[aʊ̯gʉdn̩][lower-alpha 4]
[aʊ̯gu]
Personal pronouns[22][23][lower-alpha 3]
Person Subjective
case
Objective
case
Dative
case
Possessive
Feminine Masculine Neuter
Subj./Obj. Dative Subj./Obj. Dative Subj./Obj. Dative
Sg. Pl. Sg. Pl. Sg. Pl. Sg. Pl. Sg. Pl. Sg. Pl.
1st p. sg. [eː][meː][meː][miː][ˈmiːˈnə][ˈmiːˈnə][miː][mɪn][ˈmiːˈnə][ˈmiːˈnə][miː][mɪt][ˈmiːˈnə][ˈmiːˈnə][miː]
2nd person sg. [dʉː][deː][deː][diː][ˈdiːˈnə][ˈdiːˈnə][diː][dɪn][ˈdiːˈnə][ˈdiːˈnə][diː][dɪt][ˈdiːˈnə][ˈdiːˈnə][diː]
3rd p. sg. f. [huː],
[ˈhuːˈna]
[huː],
[ˈhuːˈna]
[ˈhɛnˈnɛ],
[n]
[ˈhɛnˈnɛ(r)] ([ˈhɛnˈnar]),[lower-alpha 7] [ˈhɛnˈnɛs][lower-alpha 8]
3rd p. sg. m. [han], [n][han], [n][huːnu], [u][has]
3rd p. sg. n. [dɛ][dɛ][di][siː][ˈsiːˈnə][ˈsiːˈnə][siː][sɪn][ˈsiːˈnə][ˈsiːˈnə][siː][sɪt][ˈsiːˈnə][ˈsiːˈnə][siː]
1st p. pl. [meː], [mɞː][lower-alpha 9][ʉs], [ɞs][lower-alpha 10][ʉs], [ɞs][lower-alpha 10][voːr][voʈ][ˈvoːˈre][lower-alpha 11][ˈvoːˈru]
2nd p. pl. [deː], [dɞː][lower-alpha 9][ˈdikˈka(n)],
[ˈdikˈku(n)][lower-alpha 12]
[ˈdikˈka(n)],
[ˈdikˈku(n)][lower-alpha 12]
[ˈdikˈka(n)], [ˈdikˈku(n)][lower-alpha 12]
3rd p. pl [daɪ̯][daɪ̯][daɪ̯][ˈdaɪ̯ˈris], [ˈdeːˈris], [ˈdeːˈres][lower-alpha 10]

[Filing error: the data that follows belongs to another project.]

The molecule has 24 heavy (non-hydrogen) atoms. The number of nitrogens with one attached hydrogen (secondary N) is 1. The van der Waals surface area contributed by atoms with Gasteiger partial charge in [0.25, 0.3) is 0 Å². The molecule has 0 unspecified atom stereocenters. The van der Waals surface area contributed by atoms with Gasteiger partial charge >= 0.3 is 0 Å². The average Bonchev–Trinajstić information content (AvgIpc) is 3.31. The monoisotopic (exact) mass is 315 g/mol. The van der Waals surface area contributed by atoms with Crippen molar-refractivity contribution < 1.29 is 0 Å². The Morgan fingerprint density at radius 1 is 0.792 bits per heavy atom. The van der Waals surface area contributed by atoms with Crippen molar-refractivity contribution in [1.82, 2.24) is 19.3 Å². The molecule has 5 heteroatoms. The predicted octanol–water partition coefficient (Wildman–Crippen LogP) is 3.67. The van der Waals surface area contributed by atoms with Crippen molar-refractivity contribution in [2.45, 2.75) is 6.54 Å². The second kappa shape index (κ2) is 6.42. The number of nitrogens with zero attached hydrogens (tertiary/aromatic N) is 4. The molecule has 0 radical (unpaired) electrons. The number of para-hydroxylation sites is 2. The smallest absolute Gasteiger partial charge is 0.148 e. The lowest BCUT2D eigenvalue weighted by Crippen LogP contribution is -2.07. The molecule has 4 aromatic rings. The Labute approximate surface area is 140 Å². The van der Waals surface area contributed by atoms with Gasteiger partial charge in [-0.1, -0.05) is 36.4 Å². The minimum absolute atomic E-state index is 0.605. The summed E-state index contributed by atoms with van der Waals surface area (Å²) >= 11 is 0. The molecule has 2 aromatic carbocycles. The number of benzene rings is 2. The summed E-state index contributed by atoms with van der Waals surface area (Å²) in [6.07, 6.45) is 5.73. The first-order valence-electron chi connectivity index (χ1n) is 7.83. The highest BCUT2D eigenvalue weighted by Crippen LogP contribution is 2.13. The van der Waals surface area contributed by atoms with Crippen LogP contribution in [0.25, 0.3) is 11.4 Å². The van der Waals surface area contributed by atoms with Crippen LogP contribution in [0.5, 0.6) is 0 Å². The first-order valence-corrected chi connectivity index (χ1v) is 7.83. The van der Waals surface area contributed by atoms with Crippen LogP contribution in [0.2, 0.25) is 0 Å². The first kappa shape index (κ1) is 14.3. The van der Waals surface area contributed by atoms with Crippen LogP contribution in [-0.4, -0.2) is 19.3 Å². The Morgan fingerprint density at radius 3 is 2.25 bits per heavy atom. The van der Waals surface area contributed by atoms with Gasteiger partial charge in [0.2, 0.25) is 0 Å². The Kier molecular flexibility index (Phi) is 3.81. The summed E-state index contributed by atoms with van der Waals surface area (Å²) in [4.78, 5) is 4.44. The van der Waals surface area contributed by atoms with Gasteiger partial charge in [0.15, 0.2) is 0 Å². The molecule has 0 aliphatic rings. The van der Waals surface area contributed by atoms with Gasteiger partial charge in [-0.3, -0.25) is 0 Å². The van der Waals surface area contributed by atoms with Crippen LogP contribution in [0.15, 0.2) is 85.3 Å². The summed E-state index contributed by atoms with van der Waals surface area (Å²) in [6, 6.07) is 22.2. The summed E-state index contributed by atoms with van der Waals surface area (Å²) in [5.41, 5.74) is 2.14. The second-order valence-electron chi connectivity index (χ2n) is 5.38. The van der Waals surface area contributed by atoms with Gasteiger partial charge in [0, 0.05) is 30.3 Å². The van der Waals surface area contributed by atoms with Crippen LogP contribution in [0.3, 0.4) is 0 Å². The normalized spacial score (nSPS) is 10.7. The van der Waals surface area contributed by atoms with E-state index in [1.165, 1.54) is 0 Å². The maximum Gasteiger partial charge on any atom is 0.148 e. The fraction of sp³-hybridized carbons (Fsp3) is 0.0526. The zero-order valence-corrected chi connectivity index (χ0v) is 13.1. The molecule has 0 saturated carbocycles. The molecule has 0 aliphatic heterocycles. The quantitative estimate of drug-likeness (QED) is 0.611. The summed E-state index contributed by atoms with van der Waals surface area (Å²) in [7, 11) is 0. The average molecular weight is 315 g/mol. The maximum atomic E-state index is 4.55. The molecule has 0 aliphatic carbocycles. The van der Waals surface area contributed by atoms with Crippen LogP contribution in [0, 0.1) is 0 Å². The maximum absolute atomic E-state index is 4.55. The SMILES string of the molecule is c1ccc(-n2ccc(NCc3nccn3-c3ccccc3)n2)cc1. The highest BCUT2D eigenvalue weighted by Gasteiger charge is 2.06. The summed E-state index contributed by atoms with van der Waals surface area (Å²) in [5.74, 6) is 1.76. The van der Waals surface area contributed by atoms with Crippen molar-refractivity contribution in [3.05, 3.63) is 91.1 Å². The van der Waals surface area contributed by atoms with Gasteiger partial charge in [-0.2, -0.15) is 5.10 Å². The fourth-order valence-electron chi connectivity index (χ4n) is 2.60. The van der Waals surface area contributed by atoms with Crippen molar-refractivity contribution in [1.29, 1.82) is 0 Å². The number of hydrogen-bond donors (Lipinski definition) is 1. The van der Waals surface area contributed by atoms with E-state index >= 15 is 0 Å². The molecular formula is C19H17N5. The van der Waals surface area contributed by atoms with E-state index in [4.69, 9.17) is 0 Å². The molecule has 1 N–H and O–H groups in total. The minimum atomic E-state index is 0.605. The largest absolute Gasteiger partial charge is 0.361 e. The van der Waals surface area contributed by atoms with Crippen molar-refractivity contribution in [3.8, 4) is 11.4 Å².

Citations

Notes

  1. The southern villages Begnadalen and Hedalen in Sør-Aurdal, Valdres don't speak Valdris,[1] as their dialect is closer to the Ringerike dialect.[2]
  2. It may also be realized as [tn̩] in Hemsedal, Gol and the southern villages in Valdres, although this only occurs in plural definite form.[5][4]
  3. 1 2 The IPA used here is with the traditional diphthongs, and the vowel shift.
  4. 1 2 3 4 Only used in Valdres.[21]
  5. 1 2 Only used in Hallingdal and the southern villages in Valdres.[21]
  6. 1 2 Only used in Hallingdal.[21]
  7. These forms are used interchangeably,[24] though Hallingdal only uses the first, without the r.[25]
  8. Only used in Aurdal and Etnedal.[24]
  9. 1 2 Only used in Valdres, except for Vang.[24]
  10. 1 2 3 Only used in Sør-Aurdal.[24]
  11. In the older dialects of Vang and Slidre, [ˈvoːˈra] has been used for feminine, but is not used today.[26]
  12. 1 2 3 Only used in Hol and Ål.[27]

References

  1. Kvåle 1999, p. 7.
  2. Jahr 1990, p. 57.
  3. Kvåle 1999, p. 12.
  4. 1 2 3 Skjekkeland 1997, p. 116.
  5. Kvåle 1999, p. 19, 21.
  6. 1 2 3 4 Jahr 1990, p. 58.
  7. 1 2 Kvåle 1999, p. 17.
  8. 1 2 Venås 1977, p. 36.
  9. Ross 1907, p. 20.
  10. Venås 1977, p. 16.
  11. Kvåle 1999, p. 18.
  12. 1 2 Skjekkeland 1997, p. 216.
  13. Venås 1977, p. 48.
  14. Kvåle 1999, p. 15.
  15. Skjekkeland 1997, p. 47.
  16. Kvåle 1999, p. 16.
  17. Venås, Kjell. "dialekter i Hallingdal". snl.no. Retrieved 8 July 2015.
  18. 1 2 Kvåle 1997, p. 15.
  19. 1 2 Jahr 1990, p. 56.
  20. Kvåle 1999, p. 20-25.
  21. 1 2 3 4 Ross 1907, p. 22.
  22. Kvåle 1999, p. 32-34.
  23. Venås 1977, p. 127-133.
  24. 1 2 3 4 Kvåle 1999, p. 32.
  25. Venås 1977, p. 127-128.
  26. Kvåle 1997, p. 34.
  27. Venås 1977, p. 129.

Literature